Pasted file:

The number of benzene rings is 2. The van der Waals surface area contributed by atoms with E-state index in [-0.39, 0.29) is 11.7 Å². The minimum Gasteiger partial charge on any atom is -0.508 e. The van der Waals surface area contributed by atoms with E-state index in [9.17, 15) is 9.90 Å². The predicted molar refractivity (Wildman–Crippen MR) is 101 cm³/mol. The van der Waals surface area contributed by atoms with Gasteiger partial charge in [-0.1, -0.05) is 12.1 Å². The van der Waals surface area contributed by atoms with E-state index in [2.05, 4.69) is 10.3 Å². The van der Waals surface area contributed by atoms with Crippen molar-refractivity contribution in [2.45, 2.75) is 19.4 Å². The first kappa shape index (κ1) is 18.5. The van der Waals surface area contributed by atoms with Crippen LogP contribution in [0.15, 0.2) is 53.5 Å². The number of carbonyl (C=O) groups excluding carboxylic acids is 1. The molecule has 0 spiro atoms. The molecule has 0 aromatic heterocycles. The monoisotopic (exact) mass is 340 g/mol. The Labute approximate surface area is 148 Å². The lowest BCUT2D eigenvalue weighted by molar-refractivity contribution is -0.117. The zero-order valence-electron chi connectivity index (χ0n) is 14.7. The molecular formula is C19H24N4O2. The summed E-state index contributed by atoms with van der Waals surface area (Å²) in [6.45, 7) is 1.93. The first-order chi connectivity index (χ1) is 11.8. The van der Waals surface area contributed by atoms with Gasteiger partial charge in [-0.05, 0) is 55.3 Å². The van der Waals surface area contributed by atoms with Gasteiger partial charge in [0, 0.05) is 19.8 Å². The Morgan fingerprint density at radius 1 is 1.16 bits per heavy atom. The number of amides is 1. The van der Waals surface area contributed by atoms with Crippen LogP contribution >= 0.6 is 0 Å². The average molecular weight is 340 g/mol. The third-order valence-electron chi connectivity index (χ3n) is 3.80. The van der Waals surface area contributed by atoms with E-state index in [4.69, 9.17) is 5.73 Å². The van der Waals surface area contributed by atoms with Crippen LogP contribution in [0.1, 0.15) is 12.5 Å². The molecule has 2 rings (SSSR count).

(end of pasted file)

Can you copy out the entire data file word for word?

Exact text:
The number of benzene rings is 2. The van der Waals surface area contributed by atoms with E-state index in [-0.39, 0.29) is 11.7 Å². The minimum Gasteiger partial charge on any atom is -0.508 e. The van der Waals surface area contributed by atoms with E-state index in [9.17, 15) is 9.90 Å². The predicted molar refractivity (Wildman–Crippen MR) is 101 cm³/mol. The van der Waals surface area contributed by atoms with Gasteiger partial charge in [-0.1, -0.05) is 12.1 Å². The van der Waals surface area contributed by atoms with E-state index in [2.05, 4.69) is 10.3 Å². The van der Waals surface area contributed by atoms with Crippen molar-refractivity contribution in [2.45, 2.75) is 19.4 Å². The first kappa shape index (κ1) is 18.5. The van der Waals surface area contributed by atoms with Crippen LogP contribution in [0.15, 0.2) is 53.5 Å². The number of carbonyl (C=O) groups excluding carboxylic acids is 1. The molecule has 0 spiro atoms. The molecule has 0 aromatic heterocycles. The monoisotopic (exact) mass is 340 g/mol. The Labute approximate surface area is 148 Å². The lowest BCUT2D eigenvalue weighted by molar-refractivity contribution is -0.117. The zero-order valence-electron chi connectivity index (χ0n) is 14.7. The molecular formula is C19H24N4O2. The summed E-state index contributed by atoms with van der Waals surface area (Å²) in [6.45, 7) is 1.93. The first-order chi connectivity index (χ1) is 11.8. The van der Waals surface area contributed by atoms with Gasteiger partial charge in [-0.05, 0) is 55.3 Å². The van der Waals surface area contributed by atoms with Gasteiger partial charge in [0, 0.05) is 19.8 Å². The Morgan fingerprint density at radius 1 is 1.16 bits per heavy atom. The number of amides is 1. The van der Waals surface area contributed by atoms with Crippen LogP contribution >= 0.6 is 0 Å². The average molecular weight is 340 g/mol. The third-order valence-electron chi connectivity index (χ3n) is 3.80. The van der Waals surface area contributed by atoms with E-state index in [4.69, 9.17) is 5.73 Å². The van der Waals surface area contributed by atoms with Crippen LogP contribution in [0.1, 0.15) is 12.5 Å². The molecule has 2 rings (SSSR count).